The Securities Commission Malaysia (SC) is said to be mulling over the set-up of a limited stock exchange for trading activities under equity crowdfunding (ECF), according to people familiar with the alternative funding industry
Currently, there is no single strategy set in stone for investors to liquidate or enlarge their investments in ECF.
A person familiar with one of the ECF platform operators said the SC has sounded the idea to set up a limited secondary stock exchange to facilitate and place ECF shareholders’ trading under one roof.
“They have mentioned the possibility of having trading days, about two weeks every six months, for investors to trade their equity on this exchange,” the person told DEALSTREETASIA.
For this to work, the secondary shares can only be traded within the same platform.This motion is not formalised and that the SC is weighing the potential options for liquidation.
From what DEALSTREETASIA has learned, the SC as a regulator is careful not to stifle the organic growth of the ECF industry, giving operators room to explore solutions for the industry.
An executive close to the industry developments pointed to the public consultation paper released in September in 2014 when the SC was gathering public feedback on ECF, that the operators themselves may set up a separate facility for secondary shares.
“The operators may do that, and offer it during a limited trading window, for example, two weeks in every six months,” the executive said, adding that: “This is not mandatory, it depends on the operators’ business case.”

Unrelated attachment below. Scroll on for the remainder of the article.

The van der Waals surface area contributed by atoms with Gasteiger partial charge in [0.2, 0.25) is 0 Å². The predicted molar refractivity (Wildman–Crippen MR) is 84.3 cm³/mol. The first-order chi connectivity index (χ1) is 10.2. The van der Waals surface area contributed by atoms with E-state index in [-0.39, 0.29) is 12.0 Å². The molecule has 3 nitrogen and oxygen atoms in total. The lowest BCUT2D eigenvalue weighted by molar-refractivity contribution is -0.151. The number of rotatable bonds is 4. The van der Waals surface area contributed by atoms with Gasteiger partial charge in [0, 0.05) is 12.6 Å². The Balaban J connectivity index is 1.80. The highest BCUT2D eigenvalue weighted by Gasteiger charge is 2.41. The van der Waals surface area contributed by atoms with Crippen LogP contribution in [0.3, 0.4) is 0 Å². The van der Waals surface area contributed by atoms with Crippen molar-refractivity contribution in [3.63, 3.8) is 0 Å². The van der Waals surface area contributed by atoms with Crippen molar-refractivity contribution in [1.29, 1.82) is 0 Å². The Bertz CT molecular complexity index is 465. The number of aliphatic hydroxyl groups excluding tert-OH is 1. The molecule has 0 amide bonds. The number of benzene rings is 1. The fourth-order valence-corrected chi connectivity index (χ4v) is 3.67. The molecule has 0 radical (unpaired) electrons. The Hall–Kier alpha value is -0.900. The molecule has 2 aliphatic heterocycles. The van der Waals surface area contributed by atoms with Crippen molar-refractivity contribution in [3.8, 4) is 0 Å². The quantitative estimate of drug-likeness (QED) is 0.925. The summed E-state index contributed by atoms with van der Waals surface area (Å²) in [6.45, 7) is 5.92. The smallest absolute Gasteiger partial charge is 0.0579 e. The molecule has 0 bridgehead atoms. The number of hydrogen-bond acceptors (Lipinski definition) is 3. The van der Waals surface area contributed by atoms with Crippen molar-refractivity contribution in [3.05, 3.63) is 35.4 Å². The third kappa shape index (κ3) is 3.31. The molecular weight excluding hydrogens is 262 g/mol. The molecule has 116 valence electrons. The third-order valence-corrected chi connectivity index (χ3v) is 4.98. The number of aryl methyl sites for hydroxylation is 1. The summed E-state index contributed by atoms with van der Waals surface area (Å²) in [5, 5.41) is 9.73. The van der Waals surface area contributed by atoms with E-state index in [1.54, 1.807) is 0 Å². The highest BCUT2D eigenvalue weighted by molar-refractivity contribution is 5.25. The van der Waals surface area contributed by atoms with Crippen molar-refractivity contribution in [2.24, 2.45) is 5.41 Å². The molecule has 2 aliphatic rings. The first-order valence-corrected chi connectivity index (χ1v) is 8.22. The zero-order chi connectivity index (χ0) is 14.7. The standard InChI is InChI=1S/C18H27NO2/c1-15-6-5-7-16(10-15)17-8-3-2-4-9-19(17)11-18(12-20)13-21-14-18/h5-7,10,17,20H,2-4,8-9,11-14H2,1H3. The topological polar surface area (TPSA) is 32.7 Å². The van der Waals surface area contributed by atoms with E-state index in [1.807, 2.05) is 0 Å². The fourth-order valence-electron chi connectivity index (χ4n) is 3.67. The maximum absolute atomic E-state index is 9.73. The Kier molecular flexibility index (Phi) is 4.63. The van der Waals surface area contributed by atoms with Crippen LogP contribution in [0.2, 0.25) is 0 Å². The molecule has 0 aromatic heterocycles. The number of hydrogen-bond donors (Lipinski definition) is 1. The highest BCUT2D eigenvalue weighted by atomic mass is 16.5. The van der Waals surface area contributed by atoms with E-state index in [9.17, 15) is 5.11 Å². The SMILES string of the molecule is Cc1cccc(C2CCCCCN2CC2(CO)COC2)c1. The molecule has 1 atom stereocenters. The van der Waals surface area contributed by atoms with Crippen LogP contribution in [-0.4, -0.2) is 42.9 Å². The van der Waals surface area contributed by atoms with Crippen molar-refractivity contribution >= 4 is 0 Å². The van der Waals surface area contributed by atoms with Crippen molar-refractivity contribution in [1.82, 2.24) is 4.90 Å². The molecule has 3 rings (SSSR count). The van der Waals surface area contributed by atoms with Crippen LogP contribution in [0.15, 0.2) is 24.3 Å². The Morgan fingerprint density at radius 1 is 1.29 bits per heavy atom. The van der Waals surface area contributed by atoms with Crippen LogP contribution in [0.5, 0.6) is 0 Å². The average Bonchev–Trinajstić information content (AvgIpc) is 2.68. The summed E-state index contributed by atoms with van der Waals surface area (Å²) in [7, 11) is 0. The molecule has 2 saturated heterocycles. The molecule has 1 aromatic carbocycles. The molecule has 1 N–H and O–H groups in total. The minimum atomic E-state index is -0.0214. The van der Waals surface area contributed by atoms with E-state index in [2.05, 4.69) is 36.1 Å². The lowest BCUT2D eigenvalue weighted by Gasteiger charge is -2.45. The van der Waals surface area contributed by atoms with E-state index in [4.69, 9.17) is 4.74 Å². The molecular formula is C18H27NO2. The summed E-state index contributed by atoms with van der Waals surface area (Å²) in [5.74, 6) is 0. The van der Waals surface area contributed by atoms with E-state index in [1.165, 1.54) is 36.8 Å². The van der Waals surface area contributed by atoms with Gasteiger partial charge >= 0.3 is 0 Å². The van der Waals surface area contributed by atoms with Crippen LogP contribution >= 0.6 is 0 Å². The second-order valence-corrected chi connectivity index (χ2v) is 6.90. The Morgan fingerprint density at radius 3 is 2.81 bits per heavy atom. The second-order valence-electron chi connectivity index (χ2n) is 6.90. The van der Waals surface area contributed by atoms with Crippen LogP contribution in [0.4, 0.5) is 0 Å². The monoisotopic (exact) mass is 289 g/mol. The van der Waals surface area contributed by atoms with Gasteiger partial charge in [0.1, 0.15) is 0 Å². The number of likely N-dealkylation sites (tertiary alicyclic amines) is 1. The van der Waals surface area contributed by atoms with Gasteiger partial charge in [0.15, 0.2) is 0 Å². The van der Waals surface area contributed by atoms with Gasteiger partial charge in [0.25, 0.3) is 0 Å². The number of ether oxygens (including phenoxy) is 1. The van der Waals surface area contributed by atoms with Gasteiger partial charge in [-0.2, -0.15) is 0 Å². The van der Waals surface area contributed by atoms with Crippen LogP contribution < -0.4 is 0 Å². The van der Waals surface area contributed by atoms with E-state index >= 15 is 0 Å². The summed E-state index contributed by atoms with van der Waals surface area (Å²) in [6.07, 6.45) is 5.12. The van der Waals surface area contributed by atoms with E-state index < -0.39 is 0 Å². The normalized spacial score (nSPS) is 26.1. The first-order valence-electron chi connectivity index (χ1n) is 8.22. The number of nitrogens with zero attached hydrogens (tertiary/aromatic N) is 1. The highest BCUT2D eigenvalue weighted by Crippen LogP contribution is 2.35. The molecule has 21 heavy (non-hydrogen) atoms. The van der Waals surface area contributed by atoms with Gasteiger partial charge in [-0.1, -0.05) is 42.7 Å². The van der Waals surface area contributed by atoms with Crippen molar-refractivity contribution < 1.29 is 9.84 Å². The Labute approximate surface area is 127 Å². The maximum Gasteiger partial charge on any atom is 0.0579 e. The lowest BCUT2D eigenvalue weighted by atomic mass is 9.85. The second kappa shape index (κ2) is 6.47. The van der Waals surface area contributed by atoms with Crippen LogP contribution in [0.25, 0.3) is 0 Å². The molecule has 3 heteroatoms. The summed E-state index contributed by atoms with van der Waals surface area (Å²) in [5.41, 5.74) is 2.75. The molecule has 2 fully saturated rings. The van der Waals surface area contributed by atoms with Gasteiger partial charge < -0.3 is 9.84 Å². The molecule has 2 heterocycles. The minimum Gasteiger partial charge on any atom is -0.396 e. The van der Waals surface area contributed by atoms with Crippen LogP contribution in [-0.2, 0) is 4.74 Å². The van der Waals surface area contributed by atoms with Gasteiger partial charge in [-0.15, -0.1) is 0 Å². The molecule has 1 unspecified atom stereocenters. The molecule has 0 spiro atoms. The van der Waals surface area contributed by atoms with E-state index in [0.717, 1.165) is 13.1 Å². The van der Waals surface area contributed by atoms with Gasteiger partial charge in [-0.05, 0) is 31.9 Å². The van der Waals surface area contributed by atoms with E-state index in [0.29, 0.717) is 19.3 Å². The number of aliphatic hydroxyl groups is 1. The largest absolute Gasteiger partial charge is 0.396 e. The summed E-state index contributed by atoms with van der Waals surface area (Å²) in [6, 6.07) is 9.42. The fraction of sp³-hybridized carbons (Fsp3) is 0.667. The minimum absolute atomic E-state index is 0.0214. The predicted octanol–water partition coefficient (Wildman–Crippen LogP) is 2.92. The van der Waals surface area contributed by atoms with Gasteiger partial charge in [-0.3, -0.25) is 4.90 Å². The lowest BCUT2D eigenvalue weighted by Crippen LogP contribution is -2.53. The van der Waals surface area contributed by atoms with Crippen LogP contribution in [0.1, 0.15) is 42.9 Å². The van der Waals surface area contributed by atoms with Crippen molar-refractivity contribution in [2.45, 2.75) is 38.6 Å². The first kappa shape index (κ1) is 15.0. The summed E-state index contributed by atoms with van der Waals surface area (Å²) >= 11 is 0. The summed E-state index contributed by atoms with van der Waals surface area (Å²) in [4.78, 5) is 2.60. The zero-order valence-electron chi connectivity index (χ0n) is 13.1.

The executive noted that it may not make financial sense for the operators to operate a separate exchange just to trade ECF shares.
Last Friday, CrowdPlus launched its platform, CrowdPlus.asia, becoming the first in the region to do so.
CrowdPlus chairman Teh Kim Seng said that the expected investment horizon for ECF investors is around five years, although Asia does not have any precedential cases yet to benchmark against.
He noted that investing into a startup or a young SME needs a long-term view, as companies need time to grow.
Under SC’s guidelines, a company can only raise up to MYR3 million per year through ECF, while the cap on the total funds it can raise through ECF in its company’s lifetime is MYR5 million. The company is not restricted to only one platform
On the investors’ end, each individual is limited to a maximum of MYR5,000 investment in a single company, and can commit a maximum of MYR50,000 per year to in ECF investments. They are also not restricted to any platforms.
Deputy finance minister Chua Tee Yong, who officiated the launch, said that more operators may be considered depending on the market uptake of ECF after the current operators have gone live with their platforms.
The current six operators are expected to all launch their platforms by the end of the first quarter in 2016.
Chua said in his speech at the launch of CrowdPlus, that ECF is relatively new even in developed financial markets like the US.
“ECF was introduced in the US as part of the Jumpstart Our Business Act in 2012, but as of 2014, they are still not allowed for retail investors. Italy was the first European nation to enact laws regulating ECF in 2012, but the regulations were deemed too restrictive and some believe that that was the cause in low companies listing and fundraising through such platforms,” he said.
Chua also noted that Singapore, which has released its own consultation paper for ECF in February 2015, has proposed that participation be limited to accredited and institutional investors.
Globally, ECF had a growth of 182 percent between 2013 and 2014, making it an industry of $16.2 billion. The World Bank estimates that crowdfunding has a global market potential of up to $96 billion by the year 2025, Chua said in his speech.